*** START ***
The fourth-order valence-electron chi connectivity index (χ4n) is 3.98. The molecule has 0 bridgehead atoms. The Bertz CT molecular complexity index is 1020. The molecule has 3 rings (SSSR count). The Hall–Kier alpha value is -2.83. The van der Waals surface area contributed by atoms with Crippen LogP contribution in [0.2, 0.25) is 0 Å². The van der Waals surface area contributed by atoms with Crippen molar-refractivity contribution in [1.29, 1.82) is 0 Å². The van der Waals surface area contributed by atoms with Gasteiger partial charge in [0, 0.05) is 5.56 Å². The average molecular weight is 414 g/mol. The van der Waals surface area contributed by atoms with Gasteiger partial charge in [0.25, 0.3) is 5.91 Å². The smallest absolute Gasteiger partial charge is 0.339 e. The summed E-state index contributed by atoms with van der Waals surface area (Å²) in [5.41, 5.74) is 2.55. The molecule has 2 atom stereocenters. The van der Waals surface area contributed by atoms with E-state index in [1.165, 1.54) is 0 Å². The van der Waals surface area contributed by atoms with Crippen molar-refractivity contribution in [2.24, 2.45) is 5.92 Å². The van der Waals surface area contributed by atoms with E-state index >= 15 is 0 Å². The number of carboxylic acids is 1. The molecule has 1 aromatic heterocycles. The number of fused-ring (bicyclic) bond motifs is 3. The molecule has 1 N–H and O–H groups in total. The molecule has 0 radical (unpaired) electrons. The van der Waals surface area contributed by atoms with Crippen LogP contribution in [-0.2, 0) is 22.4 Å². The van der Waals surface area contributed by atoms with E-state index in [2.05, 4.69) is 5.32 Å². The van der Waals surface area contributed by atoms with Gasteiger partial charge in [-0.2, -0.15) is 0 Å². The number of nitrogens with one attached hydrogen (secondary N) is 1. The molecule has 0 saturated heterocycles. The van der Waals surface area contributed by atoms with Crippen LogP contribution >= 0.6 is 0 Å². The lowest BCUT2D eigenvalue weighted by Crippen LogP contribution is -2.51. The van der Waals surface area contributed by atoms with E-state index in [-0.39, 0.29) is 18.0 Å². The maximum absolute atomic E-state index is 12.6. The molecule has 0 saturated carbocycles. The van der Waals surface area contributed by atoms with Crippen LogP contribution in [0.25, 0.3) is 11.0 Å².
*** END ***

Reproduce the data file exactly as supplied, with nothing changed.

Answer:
The fourth-order valence-electron chi connectivity index (χ4n) is 3.98. The molecule has 0 bridgehead atoms. The Bertz CT molecular complexity index is 1020. The molecule has 3 rings (SSSR count). The Hall–Kier alpha value is -2.83. The van der Waals surface area contributed by atoms with Crippen LogP contribution in [0.2, 0.25) is 0 Å². The van der Waals surface area contributed by atoms with Crippen molar-refractivity contribution in [1.29, 1.82) is 0 Å². The van der Waals surface area contributed by atoms with Gasteiger partial charge in [0, 0.05) is 5.56 Å². The average molecular weight is 414 g/mol. The van der Waals surface area contributed by atoms with Gasteiger partial charge in [0.25, 0.3) is 5.91 Å². The smallest absolute Gasteiger partial charge is 0.339 e. The summed E-state index contributed by atoms with van der Waals surface area (Å²) in [5.41, 5.74) is 2.55. The molecule has 2 atom stereocenters. The van der Waals surface area contributed by atoms with E-state index in [1.165, 1.54) is 0 Å². The van der Waals surface area contributed by atoms with Crippen molar-refractivity contribution in [2.24, 2.45) is 5.92 Å². The van der Waals surface area contributed by atoms with E-state index >= 15 is 0 Å². The number of carboxylic acids is 1. The molecule has 1 aromatic heterocycles. The number of fused-ring (bicyclic) bond motifs is 3. The molecule has 1 N–H and O–H groups in total. The molecule has 0 radical (unpaired) electrons. The van der Waals surface area contributed by atoms with Crippen LogP contribution in [-0.2, 0) is 22.4 Å². The van der Waals surface area contributed by atoms with E-state index in [2.05, 4.69) is 5.32 Å². The van der Waals surface area contributed by atoms with Gasteiger partial charge in [-0.2, -0.15) is 0 Å². The number of nitrogens with one attached hydrogen (secondary N) is 1. The molecule has 0 saturated heterocycles. The van der Waals surface area contributed by atoms with Crippen LogP contribution >= 0.6 is 0 Å². The lowest BCUT2D eigenvalue weighted by Crippen LogP contribution is -2.51. The van der Waals surface area contributed by atoms with E-state index in [-0.39, 0.29) is 18.0 Å². The maximum absolute atomic E-state index is 12.6. The molecule has 0 saturated carbocycles. The van der Waals surface area contributed by atoms with Crippen LogP contribution in [0.25, 0.3) is 11.0 Å².